Hidden East Bay Wonders: Once The Largest Winery in the World, Abandoned in Richmond, CA
Hidden East Bay Wonders brings you everything weird, whimsical and wonderful in the East Bay. This week: the abandoned Winehaven winery in Richmond.
After the devastation of the 1906 earthquake in San Francisco, the California Wine Association, a conglomerate of seven leading wine firms in California, moved from their SOMA headquarters in San Francisco to Richmond’s Point Molate, a promontory on the east shore of the San Pablo Bay, where they would build a new winery of unparalleled architectural beauty: Winehaven.
Before the cities of Napa and Sonoma would become synonymous with wine, over 400 workers at Winehaven worked to produce 12 million gallons of wine each year, shipping 500,000 gallons each month to markets on both coasts of the United States and across the globe. Winehaven even had its own functioning post office (operational until 1925) and several rows of turn-of-the-century cottage-style houses, where workers would live on-site during peak season.
Prohibition put an end to all the splendor in 1919. The California Wine Association was forced to sell its assets or risk bankruptcy. Winehaven sat mostly unused and abandoned until 1941 when the U.S. Navy bought the property and installed a fuel depot on the grounds, building enormous reservoirs into the hillside. They used the nearby Winehaven Dock to ship fuel during both the Korean and Vietnam wars, and, like the wine workers, Navy men lived in the houses on site until it was ultimately decommissioned in 1995.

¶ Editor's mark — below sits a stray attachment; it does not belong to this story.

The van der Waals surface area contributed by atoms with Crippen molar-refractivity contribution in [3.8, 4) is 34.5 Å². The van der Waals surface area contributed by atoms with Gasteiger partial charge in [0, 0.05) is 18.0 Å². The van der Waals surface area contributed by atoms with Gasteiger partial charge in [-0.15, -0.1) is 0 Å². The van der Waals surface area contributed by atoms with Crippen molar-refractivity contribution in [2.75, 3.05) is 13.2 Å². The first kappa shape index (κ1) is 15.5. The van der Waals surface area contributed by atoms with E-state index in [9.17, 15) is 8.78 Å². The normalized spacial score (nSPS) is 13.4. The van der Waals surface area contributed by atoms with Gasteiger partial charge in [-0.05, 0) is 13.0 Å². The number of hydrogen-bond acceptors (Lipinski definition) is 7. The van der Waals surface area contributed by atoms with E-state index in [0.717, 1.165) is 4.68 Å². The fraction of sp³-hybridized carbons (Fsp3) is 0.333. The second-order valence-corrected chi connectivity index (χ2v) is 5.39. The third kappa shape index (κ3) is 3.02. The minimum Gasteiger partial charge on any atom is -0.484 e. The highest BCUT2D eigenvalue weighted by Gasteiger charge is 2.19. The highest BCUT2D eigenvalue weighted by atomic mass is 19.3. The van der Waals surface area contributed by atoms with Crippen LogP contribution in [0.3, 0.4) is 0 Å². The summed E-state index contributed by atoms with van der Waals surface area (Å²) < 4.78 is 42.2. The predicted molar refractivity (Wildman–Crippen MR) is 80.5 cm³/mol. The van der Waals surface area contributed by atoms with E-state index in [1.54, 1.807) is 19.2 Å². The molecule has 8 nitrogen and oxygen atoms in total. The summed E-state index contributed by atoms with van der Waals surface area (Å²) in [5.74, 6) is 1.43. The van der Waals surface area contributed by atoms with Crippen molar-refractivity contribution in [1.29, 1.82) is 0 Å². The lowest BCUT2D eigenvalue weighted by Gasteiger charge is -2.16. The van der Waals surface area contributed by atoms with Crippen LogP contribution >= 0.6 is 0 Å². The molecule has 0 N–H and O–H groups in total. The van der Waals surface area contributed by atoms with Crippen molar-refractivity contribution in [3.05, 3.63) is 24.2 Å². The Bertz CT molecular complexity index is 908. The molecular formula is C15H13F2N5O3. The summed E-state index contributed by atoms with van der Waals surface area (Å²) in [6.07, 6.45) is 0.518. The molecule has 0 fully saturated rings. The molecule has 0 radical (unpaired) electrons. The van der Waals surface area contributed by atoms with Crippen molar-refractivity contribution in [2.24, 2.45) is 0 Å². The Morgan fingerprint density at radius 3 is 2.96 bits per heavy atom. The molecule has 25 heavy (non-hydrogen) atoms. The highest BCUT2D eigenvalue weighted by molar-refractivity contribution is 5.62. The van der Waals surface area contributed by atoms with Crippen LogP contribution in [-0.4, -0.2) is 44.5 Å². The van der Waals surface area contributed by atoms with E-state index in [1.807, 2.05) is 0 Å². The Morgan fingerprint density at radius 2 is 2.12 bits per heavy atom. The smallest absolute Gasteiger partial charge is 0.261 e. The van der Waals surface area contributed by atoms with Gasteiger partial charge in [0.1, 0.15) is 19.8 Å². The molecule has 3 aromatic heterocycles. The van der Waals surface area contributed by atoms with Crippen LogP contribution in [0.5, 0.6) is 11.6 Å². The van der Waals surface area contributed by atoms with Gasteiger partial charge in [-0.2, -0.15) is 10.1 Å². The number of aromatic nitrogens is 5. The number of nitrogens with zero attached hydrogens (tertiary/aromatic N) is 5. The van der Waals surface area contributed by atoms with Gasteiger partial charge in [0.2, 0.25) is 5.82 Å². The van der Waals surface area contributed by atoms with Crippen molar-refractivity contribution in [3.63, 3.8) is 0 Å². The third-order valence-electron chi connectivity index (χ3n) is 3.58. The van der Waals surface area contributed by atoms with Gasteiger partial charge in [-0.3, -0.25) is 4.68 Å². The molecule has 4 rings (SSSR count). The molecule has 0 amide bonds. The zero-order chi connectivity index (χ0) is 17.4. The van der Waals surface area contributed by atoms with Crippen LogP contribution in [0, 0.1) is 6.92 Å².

Astonishingly, the remnants of Winehaven remain well-preserved today. Over 35 buildings on the property built between 1907 and 1919 are recognized by the National Register Historic District.
The most prominent ruin in the area is the magnificent and massive winery itself, with its hybrid Moorish-Iberian castle-like style, its gorgeous stonework of crenellated parapets, corner bartizans crowned with merlons and arrow slits, and ramparts with battlements supported by arched corbels. The red brickwork of the building pops out from the surrounding copse of eucalyptus trees, making for spectacular eye candy.
Security guards patrol the area frequently, so be careful if you want to visit. Fines are steep if you get caught and you can go to jail. But if you feel up for an adventure, walk from nearby Point Molate Beach Park about a mile along the shoreline at low tide until you see a road on an escarpment above. Follow the road until you reach the buildings. Be careful–the area is dangerous and untended.